As described above, the user interface for portable controller 108 can be organized in a hierarchical layout. However, the layout is not restricted to a house-room hierarchy. In an embodiment, the user interface organizes the system components by component type for ease of control. FIG. 6 illustrates an embodiment of a control interface 600 that is based on a component-type control hierarchy. Control interface 600 provides options for aggregating the control of all system components matching a specific component type as shown in the interface level identification field 602. The underlying interface sublevels correspond to the types of system components that are located throughout the controlled environment. Control interface 600 includes six component-type control objects 604 a-604 f, which represent six types of system components within the controlled environment. Specifically, all available lighting systems are linked and grouped to lighting component-type control object 604 a. All environmental/comfort systems are linked and grouped to environmental component-type control object 640 b. The available audio components are grouped and linked to an audio component-type control objects 604 c-604 d. The alarm components for the safety/security systems are linked and grouped to safety/security component-type control object 604 e. Finally, the video components for the safety/security systems are grouped and linked to safety/security component-type control object 604 f.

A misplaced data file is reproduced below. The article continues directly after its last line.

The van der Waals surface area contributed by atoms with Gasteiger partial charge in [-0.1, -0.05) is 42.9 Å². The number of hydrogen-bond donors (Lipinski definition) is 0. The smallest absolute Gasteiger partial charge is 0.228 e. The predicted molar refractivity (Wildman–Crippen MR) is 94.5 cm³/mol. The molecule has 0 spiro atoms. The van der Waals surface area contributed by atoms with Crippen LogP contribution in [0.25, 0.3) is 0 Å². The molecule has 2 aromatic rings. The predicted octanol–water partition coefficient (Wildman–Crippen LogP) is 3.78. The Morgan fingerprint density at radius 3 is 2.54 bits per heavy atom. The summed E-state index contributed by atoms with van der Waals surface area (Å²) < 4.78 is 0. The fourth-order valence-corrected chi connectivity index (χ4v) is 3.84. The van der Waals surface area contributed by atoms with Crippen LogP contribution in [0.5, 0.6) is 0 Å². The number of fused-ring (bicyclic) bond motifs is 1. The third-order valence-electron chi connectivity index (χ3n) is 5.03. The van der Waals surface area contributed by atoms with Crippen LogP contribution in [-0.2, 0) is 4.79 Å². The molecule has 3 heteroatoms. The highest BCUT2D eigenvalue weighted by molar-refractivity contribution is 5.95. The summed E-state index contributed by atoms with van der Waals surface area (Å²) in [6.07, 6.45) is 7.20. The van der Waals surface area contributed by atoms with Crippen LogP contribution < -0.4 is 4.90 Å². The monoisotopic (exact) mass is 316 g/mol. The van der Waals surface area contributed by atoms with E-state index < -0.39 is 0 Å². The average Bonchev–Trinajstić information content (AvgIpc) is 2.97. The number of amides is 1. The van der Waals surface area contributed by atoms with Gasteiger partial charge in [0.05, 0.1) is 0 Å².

Switch object 606 is associated with executable commands to turn-on or turn-off all system components matching a specific component type. For example, if lighting component-type control object 604 a is selected, switch object 606 can be activated to turn-on or turn-off lighting systems that are linked to control object 604 a. Control object 604 a can be “selected” by using a mouse or similar input component to place a cursor over control object 604 a and right-click, or left-click, the mouse once. A double left-click can be used to “activate” control object 604 a. If using a touch screen, a single tap can be used to select a control object and a double tap can be used to activate the object. Pull-down menus can also be used to distinguish between the “selection” and “activation” of a control object.

Activation of a component-type control object 604 a-604 f sends commands to present the next underlying interface sublevel, which identifies all available system components matching the corresponding component type. FIG. 7 illustrates an embodiment of a lighting control screen 700 that displays all controllable lighting in the controlled environment house. A plurality of lighting control objects 706 a-706 n are associated with the lighting systems in each room of the controlled environment. If more than one lighting system (e.g., lamp, over-head lighting, etc.) is located in a room, the activation of a lighting control object 706 a-706 n calls a sublevel screen that displays the various lighting systems within the corresponding room. In an embodiment, the activation of a lighting object 706 a-706 n (by, for example, double-clicking the object or double-tapping) calls a sublevel screen that displays the available control options for the lighting system. The control options includes dimming, timer-controls, and the like.